You were kind enough not to mention it, but the vivid pattern and lack of heat treatment effects are not traditionally-appropriate either. My current work is designed to have a subtle grain and a pretty vivid set of heat treatment effects (what the Japanese would call hamon, I don't know the Chinese term for it).

Yes - this is just pattern welded. The blades I make now are all typically sanmai or inserted edge. This one was actually forged about 9 months ago.

Once I get over this cold, I have a stack of steel in my shop waiting to become another dao. This attempt will be sanmai, with pweld outer plates and a monosteel edge plate. The pweld plates are done, with 540 layers of w2 and 1075 and a bit of 1095, and I am going to use w2 for the center plate. W2 is high carbon and has a bit of vanadium so it will be harder and more wear resistant than other carbon steels. Thank you for reminding me to follow a multi-part composite approach, though. It is better that you tell me now than to let me continue doing things in a mistaken manner. The next one will be more accurate in structure, subtle pattern, and I seriously hope to get the overall geometry closer, too. It will take me years of continual progression to reach what I hope to reach... but it is a lot of fun at every step along the way. Probably a lot like studying Taijiquan in that respect. Lot of dedication, lot of patience, lot of focus, and a lot of things to master, but the process is rewarding in itself.

Wu has agreed to make fittings for this one, which will make it an interesting art piece when done despite its limitations as a historical replica.

thanks for looking and for your comments.

kc

Nik
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Re: blade attempt, 16.5" yanmaodao

Post by Nik » Thu Nov 24, 2011 11:50 am

The dark pattern is a question of steels used. I remember to have seen old, very dark blades on jian, but I don't know what exactly they have been.

Image
From: http://www.chinesearms.com/

The white lines are in this case martensit, from hardening / quick cooling down. You have to play around a bit with the number of folds (3-7 afaik), and the exact mechanical way of doing it, as even just bending the inner structure creates patterns. You may have to contact experienced pattern welders how to achieve certain historical pattern styles, me personally, I dislike modern, primitive "art" patterns like roses etc.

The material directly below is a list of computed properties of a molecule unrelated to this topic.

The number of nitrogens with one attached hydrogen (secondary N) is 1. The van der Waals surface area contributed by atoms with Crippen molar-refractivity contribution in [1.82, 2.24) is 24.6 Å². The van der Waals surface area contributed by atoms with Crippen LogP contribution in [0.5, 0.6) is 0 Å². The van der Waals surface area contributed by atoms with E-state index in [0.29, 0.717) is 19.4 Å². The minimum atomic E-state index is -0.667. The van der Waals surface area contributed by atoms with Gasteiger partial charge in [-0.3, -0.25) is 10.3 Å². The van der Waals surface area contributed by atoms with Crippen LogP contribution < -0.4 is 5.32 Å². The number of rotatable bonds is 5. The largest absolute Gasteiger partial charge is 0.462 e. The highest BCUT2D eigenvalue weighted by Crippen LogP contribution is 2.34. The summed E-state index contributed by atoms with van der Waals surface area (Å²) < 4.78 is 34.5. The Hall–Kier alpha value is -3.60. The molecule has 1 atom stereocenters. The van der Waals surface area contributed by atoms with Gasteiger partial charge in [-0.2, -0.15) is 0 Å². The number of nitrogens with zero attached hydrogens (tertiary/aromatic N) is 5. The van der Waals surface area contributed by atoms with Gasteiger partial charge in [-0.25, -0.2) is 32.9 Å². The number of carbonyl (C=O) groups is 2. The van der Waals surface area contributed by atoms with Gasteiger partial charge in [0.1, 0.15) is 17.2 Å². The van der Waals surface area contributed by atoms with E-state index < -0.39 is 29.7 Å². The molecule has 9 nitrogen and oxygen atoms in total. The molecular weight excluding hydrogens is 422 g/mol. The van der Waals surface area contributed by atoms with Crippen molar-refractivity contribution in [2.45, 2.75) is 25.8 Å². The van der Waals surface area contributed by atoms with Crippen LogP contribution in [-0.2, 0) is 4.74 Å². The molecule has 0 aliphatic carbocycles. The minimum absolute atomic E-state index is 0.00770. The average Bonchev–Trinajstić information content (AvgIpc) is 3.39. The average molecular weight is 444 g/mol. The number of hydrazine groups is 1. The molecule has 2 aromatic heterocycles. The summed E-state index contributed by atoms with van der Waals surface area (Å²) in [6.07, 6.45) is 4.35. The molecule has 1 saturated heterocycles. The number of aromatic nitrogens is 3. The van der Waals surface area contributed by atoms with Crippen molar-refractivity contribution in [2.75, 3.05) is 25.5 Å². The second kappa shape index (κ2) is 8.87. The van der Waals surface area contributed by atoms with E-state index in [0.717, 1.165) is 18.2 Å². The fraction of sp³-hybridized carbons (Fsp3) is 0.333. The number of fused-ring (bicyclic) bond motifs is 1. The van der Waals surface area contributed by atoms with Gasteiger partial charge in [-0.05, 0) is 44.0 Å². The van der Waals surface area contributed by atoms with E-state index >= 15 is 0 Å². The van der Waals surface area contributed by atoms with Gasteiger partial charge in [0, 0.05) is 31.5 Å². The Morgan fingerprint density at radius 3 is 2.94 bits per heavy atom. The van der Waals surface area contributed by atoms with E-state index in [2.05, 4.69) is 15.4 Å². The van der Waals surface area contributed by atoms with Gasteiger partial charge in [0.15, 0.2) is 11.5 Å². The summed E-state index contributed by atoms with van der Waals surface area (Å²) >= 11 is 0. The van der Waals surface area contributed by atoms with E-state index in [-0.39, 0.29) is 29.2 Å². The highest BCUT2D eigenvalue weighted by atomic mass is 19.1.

kevin (the prof)
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Re: blade attempt, 16.5" yanmaodao

Post by kevin (the prof) » Thu Nov 24, 2011 7:55 pm

Thanks Nik. Beautiful blade you showed.

Yeah, I get the relationship between type of steel and contrast of pattern (or iron, for that matter), or at least I understand it in general. I have specifically tested a lot of different combo's to get the pattern and degree of contrast that I want. In this one, the light color is due to the nickel in the 15n20, and the dark is due to the manganese of the 1080.

I agree fully that mosaic damascus is just too contrived. I like the sorts of patterns that were traditional in Chinese and Celtic blades (and in the kris). Multi-layer laminates and small bars, composed of between 5 and 20 layers, twisted and welded together. Some kindjals show this, too.

If you care, you can go here: http://www.facebook.com/media/set/?set= ... 1407177569
that is where I post pictures of a lot of different test blades I have made comparing different combinations and different heat treatments. They are not traditional Chinese in many cases, though. Just simple designs I banged out so I could test materials and methods. The overall process has been to first learn to be a competent smith and then learn to make historically-accurate or inspired Chinese blades (esp. sabers).

thank you very much for your comments and the beautiful blade pic. Some day ...

kc

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Re: blade attempt, 16.5" yanmaodao

Post by Scott M. Rodell » Mon Mar 19, 2012 8:42 am

Very nice work Kevin, I'd love to see some of you work in person some day, maybe even do some cutting...

The only thing I can add to the above conversation is to keep in mind that the whole idea behind the yanmaodao is that it straight enough that one can employ techniques from jianfa as well as daofa. So the blade doesn't just have to be less curved, but straight enough that one could trust without hurting the wrist. If you have to lover the tip too much to bring it on line with the target, where the wrist is deeply bent, one will essentially sprain his or her own wrist upon trusting.